6th November 2023
By Hannah Goldswain
Dry humour is the flavour of the night with Karl Voden’s Keeping Mum. With a script that doesn’t miss a beat and a cast matching up to the wit, this is a sarcastic and strangely heart-warming tale. Settling into Liverpool Theatre Festival’s stage, St Luke’s Bombed-Out Church, Keeping Mum has the audience laughing from the get-go. It certainly seems a fitting location for a production centred around a Scouse family.
And really, where would family be without a bit of animosity between relatives? Jean (Gillian Thompson) and Denny (Reginald Edwards) have been together for most of their lives, having grown up in Liverpool. They are now settled, with their two children (never seen, but often bickered about) and seem fairly unhappy about their circumstances. So, you can imagine that there’s a sizeable helping of tension between Denny and Jean’s mother, Betty (Jeanette Jarrel), when it becomes apparent neither is too keen on the other. There’s furiously fast-paced back and forth between the three, punctuated with occasional lamenting at how life has inevitably turned out.
Drifting between the trivialities of life with its outstanding loans of gravy boats comes a hatred of the ‘system’. Denny is captivatingly honest in his rant on class divide and wealth discrepancies in between the middle and working classes. Consequently, accompanied by his best friend Tony (Mike Sanders), a plan is soon concocted to right a few wrongs. The plan to use Tony’s mother, Mrs Birtwhistle (Sheila Jones), who has Vascular Dementia, to score Residential Care for his own mother-in-law Betty, allowing his inheritance of a lovely three-bedroom house, might seem flawed to anyone else but Denny is ready for a win.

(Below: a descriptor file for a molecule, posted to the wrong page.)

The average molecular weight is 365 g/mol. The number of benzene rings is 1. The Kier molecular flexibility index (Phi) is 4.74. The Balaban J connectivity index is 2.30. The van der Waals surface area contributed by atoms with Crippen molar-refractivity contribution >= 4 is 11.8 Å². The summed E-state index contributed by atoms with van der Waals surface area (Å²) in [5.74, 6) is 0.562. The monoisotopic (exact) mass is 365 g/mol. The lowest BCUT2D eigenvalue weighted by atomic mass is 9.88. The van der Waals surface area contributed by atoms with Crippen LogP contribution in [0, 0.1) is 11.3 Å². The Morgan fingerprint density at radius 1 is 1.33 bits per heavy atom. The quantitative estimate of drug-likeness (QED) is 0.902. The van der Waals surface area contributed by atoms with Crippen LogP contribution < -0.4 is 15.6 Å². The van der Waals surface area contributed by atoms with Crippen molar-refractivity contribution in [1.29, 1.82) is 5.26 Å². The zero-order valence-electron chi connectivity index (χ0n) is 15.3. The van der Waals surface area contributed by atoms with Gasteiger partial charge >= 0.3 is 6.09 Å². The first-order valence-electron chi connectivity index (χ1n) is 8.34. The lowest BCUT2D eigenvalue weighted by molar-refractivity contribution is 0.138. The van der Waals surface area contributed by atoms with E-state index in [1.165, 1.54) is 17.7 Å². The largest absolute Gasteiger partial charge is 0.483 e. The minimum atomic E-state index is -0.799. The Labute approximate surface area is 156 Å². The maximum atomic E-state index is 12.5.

Playing Mrs Birtwhistle, Jones is utterly charming and compelling in her portrayal of Vascular Dementia. Her flawless execution of Mrs Birtwhistle’s confusion and the humour she brings naturally to the scene is truly well done. It is the stand-out performance of the night, adding a touch of tenderness alongside the constant barrage of deadpan.
The performers use the minimal set of table and chairs to their full capacity, conveying a homely feel. However, portraying the difference between different houses is subtle. It is easily missed and creates slight confusion at the chronology and relevance of events. Whilst the characters have missing mothers to be relocating, a drinking game is introduced which feels random and slightly unnecessary. Here, important issues are brought to light in fleeting, unfeeling ways, leaving the scene feeling rushed and emotionless. So, from lifelong buried secrets to the apparently much more scandalous cheating in a Santa Dash run, the audience are left a little bewildered as to what is trying to be said and how it adds to the plot.
Humour does most of the heavy lifting throughout, even if a few punchlines feel slightly laboured meeting bemused silence. Keeping Mum is a deadpan attempt at investigating family and friends and what they mean to you. It keeps the audience chuckling and has one or two moments that really tug on your heartstrings. Although the plot can feel underdeveloped and irregular at times, Keeping Mum is certainly an entertaining watch.